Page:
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Film / The Deal (2003)

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2003 TV film (since released commercially by HBO in 2007) about the "deal" supposedly struck between Tony Blair and Gordon Brown over the Labour leadership before Labour's landslide election victory under Blair. As far as is suggested in the film, Brown thought he had Blair's guarantee that if the two of them came into competition over the Labour leadership, Blair would back down - and when this did not happen, another deal was made where Blair would at least stand aside to allow Brown to lead the Labour government after his own first term. Blair, as it turns out, doesn't see either agreement quite the same way as Brown.

Following the success of The Queen, by the same writer/producer team (Stephen Frears and Peter Morgan) and also featuring Michael Sheen as Blair, now marketed as a prequel to The Queen, or as the first installment in the "Blair Trilogy", to feature The Deal, The Queen and the 2010 release The Special Relationship. By virtue of its relationship to The Queen, it is also related to the 2016-23 Netflix series The Crown, also a Peter Morgan creation (as part of Morgan's broader "Queen Elizabeth II" series that also includes The Audience).

Expect large-ish amounts of mostly remarkably unpretty Ho Yay, generally unflattering angles on nearly everyone involved, and Blair showing at the very least a ruthless pragmatic look-out for his own future power above other considerations.

Has nothing to do with the 2008 film about the movie business.

This film contains examples of:

  • Cain and Abel: Well, more like Jacob and Esau, but you get the picture.
  • Deadpan Snarker: Gordon Brown, John Smith, Charlie Whelan. And occasionally, Tony Blair. E.g. after a phone interview with a journalist, having insisted that no, Labour are not at all dejected after their latest electoral defeat:
    (Putting down the phone) And why? Because we're all on extremely powerful anti-depressants.
  • Determinator: Subverted by the number of ways this does not work out for Brown.
  • Dysfunction Junction: New Labour - also implied for Westminster in general.
  • Enigmatic Minion, with some Wild Card thrown in: Mandelson, through from the Gordon Brown point of view he's at best in Lovable Traitor territory.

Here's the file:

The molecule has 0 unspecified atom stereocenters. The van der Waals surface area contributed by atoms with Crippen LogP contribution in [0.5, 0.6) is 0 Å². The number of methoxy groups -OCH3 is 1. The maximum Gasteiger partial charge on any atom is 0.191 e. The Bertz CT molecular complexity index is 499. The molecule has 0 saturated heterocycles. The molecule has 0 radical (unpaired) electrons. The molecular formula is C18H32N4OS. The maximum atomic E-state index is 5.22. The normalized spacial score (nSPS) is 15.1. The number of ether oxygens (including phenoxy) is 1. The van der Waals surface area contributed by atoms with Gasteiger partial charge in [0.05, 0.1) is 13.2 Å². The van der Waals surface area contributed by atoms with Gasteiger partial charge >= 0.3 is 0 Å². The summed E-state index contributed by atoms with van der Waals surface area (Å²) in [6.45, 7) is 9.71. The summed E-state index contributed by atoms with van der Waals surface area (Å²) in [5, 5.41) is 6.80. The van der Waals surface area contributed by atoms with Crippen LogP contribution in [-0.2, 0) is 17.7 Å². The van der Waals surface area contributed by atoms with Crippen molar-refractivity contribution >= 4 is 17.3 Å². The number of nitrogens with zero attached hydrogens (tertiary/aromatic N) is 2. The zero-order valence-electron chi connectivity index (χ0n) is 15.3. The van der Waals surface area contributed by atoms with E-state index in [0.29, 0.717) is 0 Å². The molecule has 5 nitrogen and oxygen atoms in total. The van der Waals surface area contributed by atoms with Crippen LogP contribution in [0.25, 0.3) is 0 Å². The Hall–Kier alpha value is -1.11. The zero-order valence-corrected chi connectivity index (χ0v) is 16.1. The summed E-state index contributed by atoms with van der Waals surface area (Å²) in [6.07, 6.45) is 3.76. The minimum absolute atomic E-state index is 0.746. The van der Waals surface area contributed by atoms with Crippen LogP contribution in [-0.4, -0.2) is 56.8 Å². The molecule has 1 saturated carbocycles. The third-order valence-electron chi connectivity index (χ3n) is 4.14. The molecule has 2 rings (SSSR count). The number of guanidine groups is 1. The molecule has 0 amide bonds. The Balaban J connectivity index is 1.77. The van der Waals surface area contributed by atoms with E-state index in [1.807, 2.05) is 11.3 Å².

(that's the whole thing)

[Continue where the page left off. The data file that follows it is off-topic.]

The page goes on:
• Et Tu, Brute?: What Brown thinks of Blair and Mandelson.
  • Hannibal Lecture: Mandelson to Brown, ending on:
    Politics is not always about higher matters. Sometimes it is about the ugly business of making friends. [Pointedly] Keeping friends. Being liked.
  • Nice Guy: John Smith. He dies.
  • No True Scotsman: Literally. Brown rejects Blair's claims to be Scottish. And that's while he still kind of likes him.
    Blair: I was born in Scotland.
    Brown: Well, being born in a stable doesn't make you a horse.
    Blair: I was educated in Scotland.
    Brown: In Fettes. A posh Edinburgh public school filled with English.
    Blair: I support Scotland when they play football.
    Brown: That's tragic.
    Blair: Why?
    Brown: Because you're English! Not just in your accent, but the way you stand. The way you talk. Everything about you. I don't know why you bother denying it, it's quite possibly your biggest strength.
  • Only Sane Man: How just about every single character sees himself.
  • Perpetual Frowner: Brown, though this may be a mercy given The Un-Smile he later unleashed.
  • Perpetual Smiler: Blair, with swerves into Stepford Smiler and Smug Smiler, occasionally verging on Cheshire Cat Grin and generally getting a bit much.
  • Present-Day Past: Having only a small TV budget means most of the cars seen in the background are early 00's models even in scenes set as far back as 1983.
  • Punctuated! For! Emphasis! / No Indoor Voice: Brown on a bad day. "IS IT TRUE?" "WAS IT MANDELSON?" "WE! HAD! AN AGREEMENT!"
  • Rival Turned Evil: How Brown and Blair end up viewing each other.
  • Shout-Out: To Butch Cassidy and the Sundance Kid: "Much of what follows is true".
  • Sliding Scaleof Idealism Versus Cynicism: Invoked and played with using Brown and Blair. Brown is outwardly cynical, being abrasive and aloof, but is very idealistic (if not realistic) about the goals of the Labour Party, having been a party loyalist since he was a preteen. Blair is more outwardly pleasant and easier to get along with, but he is also much more willing to bend established Labour orthodoxy if he thinks it means future political and electoral success. Brown comes to view Blair as cynical and opportunistic over this.
  • Sissy Villain: Whelan's view of Mandelson: "That man smells of vanilla".
  • Stock Footage: of the real Margaret Thatcher, Labour leaders John Smith and Neil Kinnock, and various future New Labour ministers. And Alastair Not Remotely Like Malcolm Tucker Campbell. Fun can be had by figuring out who isn't going to turn up as a character due to the use of actual footage of the real person.
  • Tsundere: Gordon Brown as a male version, with the emphasis increasingly on the "tsun".
  • Villain with Good Publicity: How Brown ends up seeing Blair.
  • Weasel Words: Played straightish and then subverted:
    Mandelson: Lately there have been... presentational difficulties.
    Brown: Oh yeah? And what is that, PR for being Scottish?
    Mandelson: It means you alienate people, Gordon.
  • You Wouldn't Like Me When I'm Angry!: They don't.